His prints ranged from an orange and black polka dot hooded dress, large scaled floral capes, 3D textured dresses which bolstered in size and finally paired off with a pink and black polka dot jumpsuit with a feathered texture. Each creation riveling those who had showed at London Fashion week and intimidating those who still had to continue too how. Richard Quinn was the winner of London fashion week by truly embracing the British tradition and pulling off the unthinkable during a national period of mourning to respect the legacy of Queen Elizabeth II.
Milan Fashion Week
Milan fashion week showcased many designers, some keeping their basic collections as elevated basics, and others pushing the lines and boundaries to create art in their clothes, and show their personalities through design.
One design collection is Matty Bovan, he has produced chaotic and wild prints which are always so meticulously put together to break the written rules of fashion and re-write his own. The putting together of his collections feels like trying to get on a busy rush hour train and not knowing where to look, you are first shocked and irritated by the amount going on but secretly you love the dramatic craziness. Pairing geometrics in bold blues with an earthy pink toned abstract skirt is not everybody cup of tea but it works, it makes us all stand and stare to appreciate the unconventional beauty. Layers upon layers and three-dimensional sizes and shapes to volumize designs further is what makes Matty Bovan a creative genius on the runway.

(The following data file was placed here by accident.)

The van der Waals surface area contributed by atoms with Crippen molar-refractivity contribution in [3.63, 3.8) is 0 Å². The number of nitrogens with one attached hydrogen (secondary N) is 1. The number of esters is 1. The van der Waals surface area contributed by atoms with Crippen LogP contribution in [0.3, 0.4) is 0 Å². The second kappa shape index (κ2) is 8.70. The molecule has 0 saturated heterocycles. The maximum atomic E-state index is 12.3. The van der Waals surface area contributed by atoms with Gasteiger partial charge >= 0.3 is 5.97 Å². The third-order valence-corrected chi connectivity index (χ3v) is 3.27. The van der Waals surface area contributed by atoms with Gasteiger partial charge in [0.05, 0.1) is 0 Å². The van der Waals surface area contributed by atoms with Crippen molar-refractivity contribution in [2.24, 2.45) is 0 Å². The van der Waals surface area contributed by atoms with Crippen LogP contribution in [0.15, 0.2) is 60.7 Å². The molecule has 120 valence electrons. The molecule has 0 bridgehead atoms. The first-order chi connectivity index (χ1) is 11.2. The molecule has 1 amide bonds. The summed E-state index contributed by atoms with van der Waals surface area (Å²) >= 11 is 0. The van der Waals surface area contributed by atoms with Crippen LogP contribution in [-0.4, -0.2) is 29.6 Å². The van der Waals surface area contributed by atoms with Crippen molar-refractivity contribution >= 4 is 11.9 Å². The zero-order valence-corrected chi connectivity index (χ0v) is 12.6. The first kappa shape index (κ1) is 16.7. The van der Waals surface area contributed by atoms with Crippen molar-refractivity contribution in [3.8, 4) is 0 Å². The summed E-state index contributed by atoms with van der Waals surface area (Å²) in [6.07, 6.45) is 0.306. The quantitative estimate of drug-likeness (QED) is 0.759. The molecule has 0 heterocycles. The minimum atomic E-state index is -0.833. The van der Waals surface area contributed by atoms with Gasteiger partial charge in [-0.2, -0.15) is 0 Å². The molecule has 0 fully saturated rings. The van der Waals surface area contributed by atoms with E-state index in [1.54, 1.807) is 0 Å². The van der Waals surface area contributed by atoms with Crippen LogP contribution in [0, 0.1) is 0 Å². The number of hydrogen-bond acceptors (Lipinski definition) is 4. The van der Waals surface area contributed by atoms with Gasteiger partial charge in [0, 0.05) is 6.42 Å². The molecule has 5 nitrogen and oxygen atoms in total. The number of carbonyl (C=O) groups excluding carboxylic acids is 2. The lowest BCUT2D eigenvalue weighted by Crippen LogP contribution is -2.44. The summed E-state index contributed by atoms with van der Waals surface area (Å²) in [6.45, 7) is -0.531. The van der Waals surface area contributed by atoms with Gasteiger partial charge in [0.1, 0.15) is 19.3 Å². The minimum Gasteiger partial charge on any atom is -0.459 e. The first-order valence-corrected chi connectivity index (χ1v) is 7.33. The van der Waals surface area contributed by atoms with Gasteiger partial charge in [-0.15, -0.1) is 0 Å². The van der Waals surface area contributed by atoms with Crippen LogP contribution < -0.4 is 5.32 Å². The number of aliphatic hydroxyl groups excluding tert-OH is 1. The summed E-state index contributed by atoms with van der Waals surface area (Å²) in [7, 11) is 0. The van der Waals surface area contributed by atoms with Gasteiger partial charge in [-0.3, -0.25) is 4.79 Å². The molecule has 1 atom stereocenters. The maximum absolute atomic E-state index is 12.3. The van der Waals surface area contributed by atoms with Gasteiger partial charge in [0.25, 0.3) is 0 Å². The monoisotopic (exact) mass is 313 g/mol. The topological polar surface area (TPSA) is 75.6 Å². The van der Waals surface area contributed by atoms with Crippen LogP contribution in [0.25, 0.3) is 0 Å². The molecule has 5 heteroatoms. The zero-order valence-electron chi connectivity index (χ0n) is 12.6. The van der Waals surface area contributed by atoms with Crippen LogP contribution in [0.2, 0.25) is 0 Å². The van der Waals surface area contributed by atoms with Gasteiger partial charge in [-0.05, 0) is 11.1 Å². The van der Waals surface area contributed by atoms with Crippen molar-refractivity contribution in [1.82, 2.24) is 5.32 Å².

While many large fashion houses showcased let downs this season with their plain, see it a million times colours, Versace yet again made up for it. They brought cinematic designs and thought down to every last detail of their show even if it didn’t directly involve the clothes, they knew the difference the scene makes to how the looks perceived. A dark gothic goddess is the name of the show, it could have very easily flopped, but they overall design of clothes and location brought out a charm that was invincible. Their show started in all black looks which firstly could of came off as funeral chic which would have worked if the show had been based in London with the period of mourning, but it took a dramatic turn from all black to an all-hot pink look, followed by purple and then the prints started. Majestic flows of blue and purple chiffon material that creates its own movement mimicked air waves that flowed to the music choice. Pairing dark florals and dark animal also brought out the gothic goddess effect, wild yet feminine, yet strong under the Versace coat of arms. The final touch that made the SS23 Versace collections a favourite of ours was their use of metallics, tasteful yet fun and exciting they gave motion and power to the designs but knew the fine line of tasteful and tacky.